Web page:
The UN Information Centre Library in Pretoria was a hive of activity this morning where dozens of school children from Sefako Makgatho Primary School in Attridgeville diplomats, UN partners and members of the public gathered to mark International Nelson Mandela Day.
The focus of the event was a UN donation of 60 school bags to the children, produced by a company called DeskBags which pioneered the idea of a special bag in which children can carry their books and use the hard flap-side of the bag as a lap desk. Made from recycled vinyl billboard materials, the bag flap is reinforced with ABS plastic, ensuring a hard and stable surface for children to write on, and is an innovative solution to the challenge of lack of school desks where children kneel on dusty floors, using the ground as a writing surface.
Ms. Jane Tsharane, Principal of Sefako Makgato Primary School, gave a vivid imagery into the pupils’ situations at school and back at their respective homes.
“Of course we have desks at our school; however the learning space at homes is different. The UN has given our kids a comfortable space that learners can own at their workspace when they study or do their homework. We are grateful that this particular support is aligned with our objectives; fostering learning and development in and outside the school parameters,” she said.
UNIC Director, Maureen Nkandu said that donation of the bags was just one of the various activities that the UN will be embark on throughout the year to support rural and under-privileged schools, in partnership with the Department of Education. The young boys and girls also received other school supplies including books, crayons and colour-in books.
“The UN recognizes Nelson Mandela’s values and dedication to humanity, in conflict resolution, race relations, promoting and protecting human rights, reconciliation, gender equality and the rights of children and other vulnerable groups. UN prides itself in upholding the values that late global leader Nelson Mandela stood for, therefore the decision to choose a course that aims to better the lives of children and education is fitting,” said Ms Nkandu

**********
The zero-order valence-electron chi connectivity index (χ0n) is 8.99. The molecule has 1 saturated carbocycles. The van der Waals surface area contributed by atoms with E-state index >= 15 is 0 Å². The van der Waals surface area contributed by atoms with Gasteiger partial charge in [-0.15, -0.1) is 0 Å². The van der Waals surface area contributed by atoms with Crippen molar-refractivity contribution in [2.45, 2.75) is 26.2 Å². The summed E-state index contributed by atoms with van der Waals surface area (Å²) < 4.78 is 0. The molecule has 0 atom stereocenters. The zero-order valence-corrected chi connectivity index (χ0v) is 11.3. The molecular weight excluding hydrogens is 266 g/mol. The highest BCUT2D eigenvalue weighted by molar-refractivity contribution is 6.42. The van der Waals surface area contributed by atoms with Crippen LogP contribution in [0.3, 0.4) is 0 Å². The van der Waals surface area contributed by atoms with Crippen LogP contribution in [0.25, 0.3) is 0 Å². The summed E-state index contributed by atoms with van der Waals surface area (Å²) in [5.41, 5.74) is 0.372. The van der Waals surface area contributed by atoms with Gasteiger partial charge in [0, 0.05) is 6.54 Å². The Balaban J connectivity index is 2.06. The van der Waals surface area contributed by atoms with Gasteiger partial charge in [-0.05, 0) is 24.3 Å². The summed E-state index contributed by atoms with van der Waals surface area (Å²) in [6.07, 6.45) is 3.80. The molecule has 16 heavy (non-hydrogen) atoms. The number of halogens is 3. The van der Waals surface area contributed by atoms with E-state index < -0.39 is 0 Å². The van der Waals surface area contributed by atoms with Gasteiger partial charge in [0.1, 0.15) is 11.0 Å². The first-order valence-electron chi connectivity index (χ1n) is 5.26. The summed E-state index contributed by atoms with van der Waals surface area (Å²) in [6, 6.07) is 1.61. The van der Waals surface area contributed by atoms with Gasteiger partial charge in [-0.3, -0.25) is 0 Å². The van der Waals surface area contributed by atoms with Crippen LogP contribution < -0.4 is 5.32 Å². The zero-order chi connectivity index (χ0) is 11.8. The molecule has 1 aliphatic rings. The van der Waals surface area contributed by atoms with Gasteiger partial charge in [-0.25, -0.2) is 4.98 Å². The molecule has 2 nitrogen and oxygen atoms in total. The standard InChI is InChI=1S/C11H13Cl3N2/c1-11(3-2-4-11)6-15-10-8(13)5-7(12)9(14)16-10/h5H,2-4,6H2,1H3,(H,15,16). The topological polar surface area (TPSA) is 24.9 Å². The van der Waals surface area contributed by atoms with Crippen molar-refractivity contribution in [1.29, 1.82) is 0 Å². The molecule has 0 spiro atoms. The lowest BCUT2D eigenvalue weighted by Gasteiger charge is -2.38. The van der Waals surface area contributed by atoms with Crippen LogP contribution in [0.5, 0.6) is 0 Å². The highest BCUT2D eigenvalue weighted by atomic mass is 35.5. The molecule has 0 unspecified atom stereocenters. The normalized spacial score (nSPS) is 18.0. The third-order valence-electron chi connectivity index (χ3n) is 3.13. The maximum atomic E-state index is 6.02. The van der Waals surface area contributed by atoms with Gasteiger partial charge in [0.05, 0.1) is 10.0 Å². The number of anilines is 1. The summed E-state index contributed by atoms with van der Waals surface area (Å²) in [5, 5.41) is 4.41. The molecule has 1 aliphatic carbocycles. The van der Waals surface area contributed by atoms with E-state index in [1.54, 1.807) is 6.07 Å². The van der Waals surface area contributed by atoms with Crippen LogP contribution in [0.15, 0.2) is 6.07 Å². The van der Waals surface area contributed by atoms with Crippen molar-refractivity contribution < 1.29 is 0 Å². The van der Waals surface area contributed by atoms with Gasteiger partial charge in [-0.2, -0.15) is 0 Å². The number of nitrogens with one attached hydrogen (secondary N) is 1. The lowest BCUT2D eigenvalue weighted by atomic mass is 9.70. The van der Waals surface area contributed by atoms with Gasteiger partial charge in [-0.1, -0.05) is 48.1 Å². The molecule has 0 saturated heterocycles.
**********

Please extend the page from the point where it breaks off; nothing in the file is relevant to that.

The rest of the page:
The event, marked by poems, statements, and a heartening performance by Zenzi Makeba, granddaughter of legendary freedom fighter and artist Miriam Makeba, as well as by the young boys and girls. It was also a move in light of UN’s steadfast commitment to promoting education as part of the Sustainable Development Goals (SDGs).
“It is through humble beginnings that people learn resilience. If we all strive to educate ourselves our and children, we will realise change that will improve the lives of all in our country and result in a nation that is made up of responsible citizens which will lead to good economic standing. That in itself will eradicate poverty”, said Ms Hilda Kekana, Director of Tshwane South District for Department of Education. She gave words of encouragement to the children to dream high and be ambitious, emphasising that the government was working hard to ensure good quality education which would enable them to could achieve their goals.
In recognition of the former South African President’s contribution to the culture of peace and freedom, in November 2009 the UN General Assembly declared 18 July “Nelson Mandela International Day”. The day acknowledges Madiba’s contribution to the struggle for democracy internationally and the promotion of a culture of peace throughout the world.The event was sponsored by Fruit and Veg Gauteng and Sutherland Spar in Centurion.
Distributed by APO on behalf of UN Information Centre in Pretoria (UNIC).
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